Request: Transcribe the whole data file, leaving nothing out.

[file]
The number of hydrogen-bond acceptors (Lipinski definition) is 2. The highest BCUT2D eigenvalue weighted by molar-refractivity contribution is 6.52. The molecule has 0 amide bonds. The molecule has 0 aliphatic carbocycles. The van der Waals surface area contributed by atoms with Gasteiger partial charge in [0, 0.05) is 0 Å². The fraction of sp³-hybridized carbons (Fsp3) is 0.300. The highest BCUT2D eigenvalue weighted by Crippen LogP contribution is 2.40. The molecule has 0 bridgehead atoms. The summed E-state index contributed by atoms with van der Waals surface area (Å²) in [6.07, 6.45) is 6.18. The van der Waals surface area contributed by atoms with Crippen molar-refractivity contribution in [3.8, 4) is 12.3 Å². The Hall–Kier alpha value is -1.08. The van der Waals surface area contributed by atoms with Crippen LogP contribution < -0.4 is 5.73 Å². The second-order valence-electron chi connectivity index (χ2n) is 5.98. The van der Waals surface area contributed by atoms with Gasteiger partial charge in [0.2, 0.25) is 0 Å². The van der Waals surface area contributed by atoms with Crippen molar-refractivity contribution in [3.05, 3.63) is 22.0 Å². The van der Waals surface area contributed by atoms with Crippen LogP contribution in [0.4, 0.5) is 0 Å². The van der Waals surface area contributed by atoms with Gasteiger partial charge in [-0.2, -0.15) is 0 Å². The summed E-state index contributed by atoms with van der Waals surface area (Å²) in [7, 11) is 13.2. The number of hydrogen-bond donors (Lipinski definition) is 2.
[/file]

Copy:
The number of hydrogen-bond acceptors (Lipinski definition) is 2. The highest BCUT2D eigenvalue weighted by molar-refractivity contribution is 6.52. The molecule has 0 amide bonds. The molecule has 0 aliphatic carbocycles. The van der Waals surface area contributed by atoms with Gasteiger partial charge in [0, 0.05) is 0 Å². The fraction of sp³-hybridized carbons (Fsp3) is 0.300. The highest BCUT2D eigenvalue weighted by Crippen LogP contribution is 2.40. The molecule has 0 bridgehead atoms. The summed E-state index contributed by atoms with van der Waals surface area (Å²) in [6.07, 6.45) is 6.18. The van der Waals surface area contributed by atoms with Crippen molar-refractivity contribution in [3.8, 4) is 12.3 Å². The Hall–Kier alpha value is -1.08. The van der Waals surface area contributed by atoms with Crippen LogP contribution < -0.4 is 5.73 Å². The second-order valence-electron chi connectivity index (χ2n) is 5.98. The van der Waals surface area contributed by atoms with Gasteiger partial charge in [0.2, 0.25) is 0 Å². The van der Waals surface area contributed by atoms with Crippen molar-refractivity contribution in [3.05, 3.63) is 22.0 Å². The van der Waals surface area contributed by atoms with Crippen LogP contribution in [0.4, 0.5) is 0 Å². The van der Waals surface area contributed by atoms with Gasteiger partial charge in [-0.2, -0.15) is 0 Å². The summed E-state index contributed by atoms with van der Waals surface area (Å²) in [7, 11) is 13.2. The number of hydrogen-bond donors (Lipinski definition) is 2.